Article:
Factors that impact grieving following the loss of an animal companion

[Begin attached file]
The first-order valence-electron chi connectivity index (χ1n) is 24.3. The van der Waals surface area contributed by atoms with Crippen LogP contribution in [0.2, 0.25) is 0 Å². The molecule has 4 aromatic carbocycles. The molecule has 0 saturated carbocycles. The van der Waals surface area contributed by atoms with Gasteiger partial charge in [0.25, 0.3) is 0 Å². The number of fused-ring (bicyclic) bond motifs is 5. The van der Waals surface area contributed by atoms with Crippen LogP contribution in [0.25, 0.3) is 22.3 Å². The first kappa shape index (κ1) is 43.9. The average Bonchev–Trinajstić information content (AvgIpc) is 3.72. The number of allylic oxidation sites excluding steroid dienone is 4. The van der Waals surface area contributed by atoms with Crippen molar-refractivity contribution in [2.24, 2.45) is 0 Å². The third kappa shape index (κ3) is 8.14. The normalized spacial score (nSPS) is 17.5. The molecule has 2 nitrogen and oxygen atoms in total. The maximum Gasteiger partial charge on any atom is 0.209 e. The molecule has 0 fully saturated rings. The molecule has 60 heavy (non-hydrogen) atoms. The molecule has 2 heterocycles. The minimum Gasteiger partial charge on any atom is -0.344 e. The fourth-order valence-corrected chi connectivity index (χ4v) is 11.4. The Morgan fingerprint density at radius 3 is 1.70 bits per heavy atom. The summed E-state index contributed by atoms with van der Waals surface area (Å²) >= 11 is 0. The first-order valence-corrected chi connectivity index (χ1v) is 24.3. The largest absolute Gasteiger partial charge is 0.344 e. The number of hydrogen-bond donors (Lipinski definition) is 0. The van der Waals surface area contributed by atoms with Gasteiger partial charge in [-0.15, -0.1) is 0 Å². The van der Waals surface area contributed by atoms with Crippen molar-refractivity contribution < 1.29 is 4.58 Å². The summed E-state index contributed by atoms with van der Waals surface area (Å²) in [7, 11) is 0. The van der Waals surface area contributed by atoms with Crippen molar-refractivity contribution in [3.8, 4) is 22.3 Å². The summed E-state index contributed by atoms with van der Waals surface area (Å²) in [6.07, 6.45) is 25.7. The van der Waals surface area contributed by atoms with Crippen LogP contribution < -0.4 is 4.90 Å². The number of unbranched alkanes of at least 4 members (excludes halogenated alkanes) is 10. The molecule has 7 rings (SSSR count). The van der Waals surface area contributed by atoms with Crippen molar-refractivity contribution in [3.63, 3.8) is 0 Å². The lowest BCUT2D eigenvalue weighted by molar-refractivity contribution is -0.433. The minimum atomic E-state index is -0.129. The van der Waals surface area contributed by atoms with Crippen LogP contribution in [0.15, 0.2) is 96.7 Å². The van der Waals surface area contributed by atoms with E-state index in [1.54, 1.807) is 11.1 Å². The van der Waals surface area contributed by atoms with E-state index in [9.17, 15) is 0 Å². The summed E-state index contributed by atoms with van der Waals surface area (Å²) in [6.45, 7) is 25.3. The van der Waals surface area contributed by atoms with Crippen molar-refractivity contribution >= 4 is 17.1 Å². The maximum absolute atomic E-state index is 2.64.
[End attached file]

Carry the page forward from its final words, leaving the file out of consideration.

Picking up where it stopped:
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Pet loss is a common occurrence. Previous literature on pet loss specifically examines attachment strength; however, this study also investigated attachment style. One hundred fifteen participants recruited from college classrooms, listservs, and social networking sites completed demographic questionnaires, the Lexington Attachment to Pets Scale (Johnson, Garrity, & Stallones, 1992), Core Bereavement Items (B~ett, Middleton, Raphael, & Martinek, 1997), and a modified Experiences in Close Relationships - Revised (Fraley, Waller, & Brennan, 2000). It was expected that loss type ( death and non-death) would positively correlate with grief levels and insecure attachment would negatively correlate with grief intensity; however; a multiple regression revealed that anxious attachment style correlated to weaker attachment strength and not grief whereas avoidant attachment had no relationship to any variable. As expected, participants' stronger pet attachment correlated with greater grief. A posthoc analysis showed that more time since the pet losses eased the grief felt by owners.